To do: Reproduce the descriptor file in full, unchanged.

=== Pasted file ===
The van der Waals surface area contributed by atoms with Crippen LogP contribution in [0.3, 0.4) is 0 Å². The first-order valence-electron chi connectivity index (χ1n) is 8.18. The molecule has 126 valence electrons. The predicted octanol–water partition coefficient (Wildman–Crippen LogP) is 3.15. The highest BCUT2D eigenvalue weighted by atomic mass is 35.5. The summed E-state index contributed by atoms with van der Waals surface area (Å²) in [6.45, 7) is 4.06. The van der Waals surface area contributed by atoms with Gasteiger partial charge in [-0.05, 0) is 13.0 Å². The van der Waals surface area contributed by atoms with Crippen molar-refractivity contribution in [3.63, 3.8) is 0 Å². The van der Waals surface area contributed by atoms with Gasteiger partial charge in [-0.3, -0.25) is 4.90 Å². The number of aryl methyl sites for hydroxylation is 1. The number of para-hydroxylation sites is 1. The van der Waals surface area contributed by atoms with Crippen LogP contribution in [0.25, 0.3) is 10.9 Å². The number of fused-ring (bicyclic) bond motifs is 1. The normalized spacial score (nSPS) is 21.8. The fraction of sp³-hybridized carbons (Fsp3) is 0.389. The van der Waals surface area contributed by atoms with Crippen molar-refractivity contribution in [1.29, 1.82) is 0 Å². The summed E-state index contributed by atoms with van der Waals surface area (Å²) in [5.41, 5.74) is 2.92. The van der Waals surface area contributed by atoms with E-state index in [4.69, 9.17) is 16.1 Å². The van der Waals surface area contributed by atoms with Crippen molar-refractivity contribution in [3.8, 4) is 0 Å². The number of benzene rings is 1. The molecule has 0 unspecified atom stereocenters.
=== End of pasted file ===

The van der Waals surface area contributed by atoms with Crippen LogP contribution in [0.3, 0.4) is 0 Å². The first-order valence-electron chi connectivity index (χ1n) is 8.18. The molecule has 126 valence electrons. The predicted octanol–water partition coefficient (Wildman–Crippen LogP) is 3.15. The highest BCUT2D eigenvalue weighted by atomic mass is 35.5. The summed E-state index contributed by atoms with van der Waals surface area (Å²) in [6.45, 7) is 4.06. The van der Waals surface area contributed by atoms with Gasteiger partial charge in [-0.05, 0) is 13.0 Å². The van der Waals surface area contributed by atoms with Crippen molar-refractivity contribution in [3.63, 3.8) is 0 Å². The van der Waals surface area contributed by atoms with Gasteiger partial charge in [-0.3, -0.25) is 4.90 Å². The number of aryl methyl sites for hydroxylation is 1. The number of para-hydroxylation sites is 1. The van der Waals surface area contributed by atoms with Crippen LogP contribution in [0.25, 0.3) is 10.9 Å². The number of fused-ring (bicyclic) bond motifs is 1. The normalized spacial score (nSPS) is 21.8. The fraction of sp³-hybridized carbons (Fsp3) is 0.389. The van der Waals surface area contributed by atoms with Crippen molar-refractivity contribution in [1.29, 1.82) is 0 Å². The summed E-state index contributed by atoms with van der Waals surface area (Å²) in [5.41, 5.74) is 2.92. The van der Waals surface area contributed by atoms with E-state index in [4.69, 9.17) is 16.1 Å². The van der Waals surface area contributed by atoms with Crippen molar-refractivity contribution in [3.8, 4) is 0 Å². The number of benzene rings is 1. The molecule has 0 unspecified atom stereocenters.